DG: I think that’s a very flattering interpretation. [to Sue] Are you listening?
SG: I’m thinking quite hard about it. I think you’ve been incredibly lucky. You have been able to do pretty much what you wanted to do, and very few jobs (in my time with you) just for the money.
The things you haven’t wanted to do you’ve avoided, like teaching.
DG: Many of the AGI designers are teachers, as well, they think if you’ve got a talent you should pass it on to the younger generation. Yet some of the teachers I’ve come across spend so much time teaching that it uses up all their energy.
Making a book
JLW: Over your career you’ve employed a huge array of different techniques. Do you tend to go magpie-like between them?
DG: I don’t remember thinking about it. Certainly the first lithographs I did were rather like wood engravings, very precise and careful, but then after a bit I began to realise that lithography was rather an interesting free process.
But I packed up engraving after I designed the mural for the Charing Cross Underground station platforms – that was such a lovely job to do, I couldn’t be bothered after that.
JLW: That’s a much-loved example of your work … but they’ve moved the seats round, haven’t they?
DG: They have yes, the buggers.
JLW: Does it make nonsense of the drawings?
DG: It makes nonsense of a key part of it, in a word. I once spoke sadly about it, to someone there, and they said that they would pass it on. But I mind every time I see it. They’ve got metal seats now with armrests in the wrong places. The original was very good for tramps to lie on!
JLW: How did the travel books come about?
DG: The first book was suggested to me by an old friend, John Curtis, who I’d known since he came to Penguin straight from Cambridge. We bumped into each other at someone’s memorial service (Reynolds Stone I think) and he said “what about a book about Britain?” He’d become quite a senior figure at Weidenfeld, and that was the key, because he got it very well done and he was very hands-on as an editor.
JLW: You had thought about becoming a journalist at one point, and you obviously enjoy writing. Was that a secret ambition?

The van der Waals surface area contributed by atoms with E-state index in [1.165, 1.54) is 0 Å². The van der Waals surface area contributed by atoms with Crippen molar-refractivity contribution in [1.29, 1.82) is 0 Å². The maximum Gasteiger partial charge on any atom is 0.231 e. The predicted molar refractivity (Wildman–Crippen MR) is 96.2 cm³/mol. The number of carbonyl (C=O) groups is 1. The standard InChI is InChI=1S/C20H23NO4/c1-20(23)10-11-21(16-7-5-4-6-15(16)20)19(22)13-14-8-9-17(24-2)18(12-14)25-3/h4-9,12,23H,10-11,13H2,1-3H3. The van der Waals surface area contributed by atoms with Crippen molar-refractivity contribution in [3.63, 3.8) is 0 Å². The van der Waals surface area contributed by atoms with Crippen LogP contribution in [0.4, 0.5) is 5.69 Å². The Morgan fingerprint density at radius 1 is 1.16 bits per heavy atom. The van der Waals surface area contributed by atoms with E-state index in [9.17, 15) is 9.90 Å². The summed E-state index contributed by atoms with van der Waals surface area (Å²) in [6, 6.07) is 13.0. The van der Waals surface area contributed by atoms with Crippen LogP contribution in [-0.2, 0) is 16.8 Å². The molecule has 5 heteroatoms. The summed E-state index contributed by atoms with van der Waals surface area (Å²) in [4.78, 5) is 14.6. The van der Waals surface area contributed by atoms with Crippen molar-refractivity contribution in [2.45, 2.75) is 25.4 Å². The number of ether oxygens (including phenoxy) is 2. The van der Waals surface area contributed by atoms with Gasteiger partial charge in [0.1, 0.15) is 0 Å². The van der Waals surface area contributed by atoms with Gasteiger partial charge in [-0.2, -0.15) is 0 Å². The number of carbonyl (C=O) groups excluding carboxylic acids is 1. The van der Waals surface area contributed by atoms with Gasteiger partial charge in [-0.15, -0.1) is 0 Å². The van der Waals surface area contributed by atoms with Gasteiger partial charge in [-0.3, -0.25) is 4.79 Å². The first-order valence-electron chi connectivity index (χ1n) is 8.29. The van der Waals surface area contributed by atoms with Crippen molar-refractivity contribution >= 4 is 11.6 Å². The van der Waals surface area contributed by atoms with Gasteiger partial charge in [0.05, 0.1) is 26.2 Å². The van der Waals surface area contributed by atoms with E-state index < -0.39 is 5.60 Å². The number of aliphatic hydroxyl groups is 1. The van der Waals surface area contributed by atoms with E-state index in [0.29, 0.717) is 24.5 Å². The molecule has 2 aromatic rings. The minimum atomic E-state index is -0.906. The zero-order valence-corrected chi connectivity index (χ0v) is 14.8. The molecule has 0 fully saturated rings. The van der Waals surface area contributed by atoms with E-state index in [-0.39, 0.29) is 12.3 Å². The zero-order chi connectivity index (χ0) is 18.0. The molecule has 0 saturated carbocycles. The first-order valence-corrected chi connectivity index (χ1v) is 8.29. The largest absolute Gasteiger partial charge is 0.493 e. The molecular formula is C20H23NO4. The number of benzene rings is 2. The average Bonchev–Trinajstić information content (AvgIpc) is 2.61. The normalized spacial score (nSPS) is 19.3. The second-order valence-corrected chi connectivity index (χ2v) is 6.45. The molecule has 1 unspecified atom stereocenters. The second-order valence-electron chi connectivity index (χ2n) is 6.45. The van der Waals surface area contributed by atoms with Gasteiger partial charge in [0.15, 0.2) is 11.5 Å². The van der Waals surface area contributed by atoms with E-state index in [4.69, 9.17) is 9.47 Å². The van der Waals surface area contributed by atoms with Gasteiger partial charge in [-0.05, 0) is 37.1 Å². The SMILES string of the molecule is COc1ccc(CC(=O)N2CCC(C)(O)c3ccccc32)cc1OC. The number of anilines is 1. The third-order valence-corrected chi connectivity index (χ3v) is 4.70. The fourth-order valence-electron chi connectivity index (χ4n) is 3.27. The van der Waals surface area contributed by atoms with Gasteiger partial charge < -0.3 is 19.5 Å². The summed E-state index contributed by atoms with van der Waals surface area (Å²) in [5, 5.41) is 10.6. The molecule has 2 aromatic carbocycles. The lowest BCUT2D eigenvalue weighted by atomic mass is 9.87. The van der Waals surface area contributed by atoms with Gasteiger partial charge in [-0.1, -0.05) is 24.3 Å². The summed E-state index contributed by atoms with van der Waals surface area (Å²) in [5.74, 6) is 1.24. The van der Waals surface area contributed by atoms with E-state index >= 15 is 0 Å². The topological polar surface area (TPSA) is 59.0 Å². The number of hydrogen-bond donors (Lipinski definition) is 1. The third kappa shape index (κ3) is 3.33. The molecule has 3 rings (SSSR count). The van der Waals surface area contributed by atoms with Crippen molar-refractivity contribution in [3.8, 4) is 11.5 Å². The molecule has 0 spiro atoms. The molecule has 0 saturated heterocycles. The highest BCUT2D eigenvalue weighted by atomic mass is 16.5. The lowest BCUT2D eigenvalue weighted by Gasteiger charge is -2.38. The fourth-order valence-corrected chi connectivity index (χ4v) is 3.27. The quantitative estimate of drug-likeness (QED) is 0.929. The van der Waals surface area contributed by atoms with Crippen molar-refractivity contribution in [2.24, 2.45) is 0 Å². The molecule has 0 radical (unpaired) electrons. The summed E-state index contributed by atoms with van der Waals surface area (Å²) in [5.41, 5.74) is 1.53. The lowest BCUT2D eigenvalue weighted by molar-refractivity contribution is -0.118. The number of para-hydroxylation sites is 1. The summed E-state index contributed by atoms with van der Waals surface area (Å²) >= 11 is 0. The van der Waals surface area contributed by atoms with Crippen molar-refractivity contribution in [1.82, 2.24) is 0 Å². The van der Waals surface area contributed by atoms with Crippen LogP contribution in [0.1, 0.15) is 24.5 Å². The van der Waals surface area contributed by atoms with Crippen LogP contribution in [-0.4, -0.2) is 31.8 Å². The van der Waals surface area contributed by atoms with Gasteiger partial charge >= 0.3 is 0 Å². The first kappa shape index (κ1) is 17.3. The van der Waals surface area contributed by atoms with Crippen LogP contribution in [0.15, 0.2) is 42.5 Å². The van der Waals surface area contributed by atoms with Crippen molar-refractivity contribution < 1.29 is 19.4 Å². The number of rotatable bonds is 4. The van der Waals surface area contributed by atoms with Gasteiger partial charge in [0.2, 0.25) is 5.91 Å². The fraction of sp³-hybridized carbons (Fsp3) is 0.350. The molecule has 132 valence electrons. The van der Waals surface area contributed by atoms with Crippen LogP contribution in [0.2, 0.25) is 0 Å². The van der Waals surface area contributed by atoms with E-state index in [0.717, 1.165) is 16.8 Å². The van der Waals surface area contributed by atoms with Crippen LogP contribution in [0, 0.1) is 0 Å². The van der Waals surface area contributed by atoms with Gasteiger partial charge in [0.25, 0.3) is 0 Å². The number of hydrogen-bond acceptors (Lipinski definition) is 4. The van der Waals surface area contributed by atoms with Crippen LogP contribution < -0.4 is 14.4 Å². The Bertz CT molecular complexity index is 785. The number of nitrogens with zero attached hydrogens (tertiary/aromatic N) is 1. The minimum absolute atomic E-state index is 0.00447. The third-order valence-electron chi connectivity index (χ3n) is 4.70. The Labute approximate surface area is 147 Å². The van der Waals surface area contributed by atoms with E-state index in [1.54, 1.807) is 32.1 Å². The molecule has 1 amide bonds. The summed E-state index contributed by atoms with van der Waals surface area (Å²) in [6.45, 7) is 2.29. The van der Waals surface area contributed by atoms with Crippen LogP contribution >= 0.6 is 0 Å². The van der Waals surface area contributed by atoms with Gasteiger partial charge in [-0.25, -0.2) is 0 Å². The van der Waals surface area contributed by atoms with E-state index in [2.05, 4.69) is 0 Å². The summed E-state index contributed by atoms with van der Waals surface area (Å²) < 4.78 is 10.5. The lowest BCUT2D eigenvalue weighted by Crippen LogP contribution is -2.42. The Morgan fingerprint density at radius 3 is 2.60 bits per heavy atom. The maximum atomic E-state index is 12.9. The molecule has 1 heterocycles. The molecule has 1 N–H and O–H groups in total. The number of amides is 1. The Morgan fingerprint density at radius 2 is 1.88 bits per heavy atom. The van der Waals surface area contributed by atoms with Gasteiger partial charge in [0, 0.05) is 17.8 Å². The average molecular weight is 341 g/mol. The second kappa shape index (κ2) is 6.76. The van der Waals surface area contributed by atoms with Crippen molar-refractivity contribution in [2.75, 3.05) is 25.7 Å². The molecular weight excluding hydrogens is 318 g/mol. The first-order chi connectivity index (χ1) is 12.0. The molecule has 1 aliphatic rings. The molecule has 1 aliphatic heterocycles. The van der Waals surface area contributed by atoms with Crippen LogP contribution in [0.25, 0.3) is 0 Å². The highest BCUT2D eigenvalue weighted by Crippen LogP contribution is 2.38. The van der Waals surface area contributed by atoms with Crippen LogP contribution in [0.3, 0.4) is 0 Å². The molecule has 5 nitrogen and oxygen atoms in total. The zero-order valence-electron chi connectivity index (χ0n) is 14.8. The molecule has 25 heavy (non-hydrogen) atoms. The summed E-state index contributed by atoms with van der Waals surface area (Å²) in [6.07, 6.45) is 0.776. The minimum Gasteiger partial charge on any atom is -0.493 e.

DG: It was an abandoned ambition. It didn’t occur to me that I would ever be asked to write anything. And then John said one day, who shall we get to write it? I said I don’t know, and he said would I do it, so I did.
I laid out the pages of my books, but I don’t trust myself as a page designer. My fellow student and friend Dennis Bailey helped me with the original formula and I stuck to that. But I certainly did the spreads and the sequences of spreads. It’s not typography but it is making a book. I gave a lot of thought to that.
My ambitions have been rather unformed in general – I haven’t been that proactive. I wanted to get the Artwork book done, and A Special Relationship. And having watercolour exhibitions. By and large, apart from my paintings, most of my life I’ve spent doing commissioned work, and only quite late on did I begin to initiate things.
At the end of the six books, when they came to an end, I thought that they were becoming a slight habit, so I didn’t mope. But looking back on them recently I thought this was a good kind of job to have done. I’m really glad to have another one with the new Penguin book about London – I have to do a page for each day of the year. I’ve got to finish it by November 2011.
JLW: Do you have a map in mind that you’re going to follow, or is it serendipity?
DG: It’s half serendipity. There’s got to be a certain structure in my mind. Because of the things that I know are worth putting in, and the new things I’m finding like the new buildings I’ve never seen in the city – I’ve barely looked at the city in about ten years – I want that new stuff to go in … It’ll be predetermined to a degree but I want the rest of it to be just what happens.
JLW: In your notes on your pinboard you wrote something about having more people in the pictures …
DG: I’ve become more interested in people. Not so much more confident about my ability to draw them but I really wish to put them in now – good or bad. In the past I would put them in at the end and sometimes they wouldn’t be up to scratch.
JLW: So each page will show a different part of London at that time of year?
DG: Yes, but I want something slightly more personal – I don’t want it to be a guidebook, it’s more about living in London.
JLW: And you hinted that the illustrative style would be different to your other travel books.
DG: Throughout my life, people have often preferred my roughs to my finished art, and I thought “silly them”. But now I’m beginning to think they knew what they were talking about.